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He often found it unbearable, the tone of voice she used when she was talking to her sister. Not that it was his place to say anything; it wasn’t his sister, and she never used that particular tone when she spoke to him. But he would sit and listen to her talk on the phone, and he would hate it. She seemed to only talk to her sister when he was around, and always in that same tone. It was insincere, that’s what it was. She wasn’t an insincere person. It was one of the things he loved most about her. She was kind and gentle, and oh so genuine. She would never lie to him. But when she spoke to her sister, she would change. He didn’t like it. He didn’t like the smile that crept across her face, a cruel smile, he had decided. He didn’t like her laugh. Too sharp, too loud. He didn’t like that they talked about everything. Private things. And most of all he hated her tone. She was so sarcastic (1). When she spoke to him there was no sarcasm. Her voice matched her. She was the sort of girl who wore sundresses and cute ballet pumps. He made sure of it, throwing away anything that didn’t fit, and buying her dresses for her birthday. She didn’t know, just assumed she’d lost things.
‘Yes, I’m sure you took that red scarf to work, but you didn’t have it when you came home,’ he would say.
She’d smile, and roll her eyes at herself, asking him to remind her to buy a replacement. He never did. Her voice belonged to someone who baked cakes, which she often did, or wanted to have children, which she had agreed with him would be lovely.
‘One day,’ she had said, and he knew that day would be soon.
Her voice matched her. But when she spoke to her sister in that tone, that sarcastic tone, she didn’t sound like his girl. She sounded like someone who wore leather jackets and high heel boots, who had piercings and tattoos, and ate takeaways, and wanted to travel the world. He hated that woman, and he hated that tone of voice. That sarcastic, horrible tone of voice. Like she was having a joke. A joke he wasn’t privy to. He didn’t like those moments, his girl talking to her sister, and not including him. He had a right to be included, but whenever she asked, she just brushed him off.
‘It’s not actually funny,’ she would say. ‘Oh, you know we don’t really talk about anything.’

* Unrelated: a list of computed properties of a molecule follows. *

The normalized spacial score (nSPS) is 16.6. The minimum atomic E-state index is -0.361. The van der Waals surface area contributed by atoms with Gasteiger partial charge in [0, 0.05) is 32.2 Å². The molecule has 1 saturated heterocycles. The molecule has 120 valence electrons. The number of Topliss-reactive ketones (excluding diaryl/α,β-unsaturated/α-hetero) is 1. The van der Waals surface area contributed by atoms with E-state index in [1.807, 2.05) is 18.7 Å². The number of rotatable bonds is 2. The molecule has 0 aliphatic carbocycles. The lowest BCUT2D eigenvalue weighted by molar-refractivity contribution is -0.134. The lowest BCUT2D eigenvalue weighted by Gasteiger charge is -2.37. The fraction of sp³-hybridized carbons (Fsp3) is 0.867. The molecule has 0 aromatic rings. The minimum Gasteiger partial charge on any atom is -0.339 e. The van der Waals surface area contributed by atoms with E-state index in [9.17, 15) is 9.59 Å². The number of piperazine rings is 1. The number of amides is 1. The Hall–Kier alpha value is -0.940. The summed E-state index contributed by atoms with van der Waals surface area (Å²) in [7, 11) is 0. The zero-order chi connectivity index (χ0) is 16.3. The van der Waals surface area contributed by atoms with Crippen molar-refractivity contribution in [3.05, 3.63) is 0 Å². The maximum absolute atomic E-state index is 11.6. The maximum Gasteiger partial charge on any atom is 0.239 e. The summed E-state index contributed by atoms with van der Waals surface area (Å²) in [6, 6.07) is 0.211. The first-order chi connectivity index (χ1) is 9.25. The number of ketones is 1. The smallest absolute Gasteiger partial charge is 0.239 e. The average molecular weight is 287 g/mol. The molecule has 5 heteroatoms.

If they didn’t talk about anything, there
was no reason they had to talk at all. It wasn’t necessary, and it made him
feel uncomfortable. That tone. That sarcastic, cruel voice. Not like his
lovely, sweet, kind girl. He’d tried suggesting that she didn’t talk to her
sister on the phone, but she lived on the other side of the country and his
girl insisted they needed to talk, to keep in touch. He’d deleted her sister’s
number one day, when she was having a shower, but it turned out that she had
learnt the number by heart. He blamed that on a phone glitch. He’d stopped
talking about her sister, in an attempt to not remind her of her sister’s
existence. None of it had worked. She still spoke to her sister. She still used
(1) ‘Autobiographical Letter’ by May Owen (2:576), p.8, in the Burnett Archive of Working Class Autobiography, Special Collections, Brunel Library, Brunel University London.
© Kathryn Gynn, 2019. All rights reserved.
‘That Tone’ was inspired by ‘Autobiographical Letter’ by May Owen (2:576), in the Burnett Archive of Working Class Autobiography, Special Collections, Brunel Library, Brunel University London.
Kathryn Gynn is an aspiring writer, born and raised in East London, where she still lives. She has studied English Literature with Creative Writing (BA) at Swansea University, Children’s Literature and Writing (MA) at Birkbeck University, and is currently studying Creative Writing (MA) at Brunel University, London. She also used to be a Secondary school English Teacher, but left when they started mock-GCSE exams for 11-year olds. Kathryn enjoys learning about new things, and about new ways to experiment with words, and likes writing on things that aren’t paper. She recently embroidered a short story onto a t-shirt.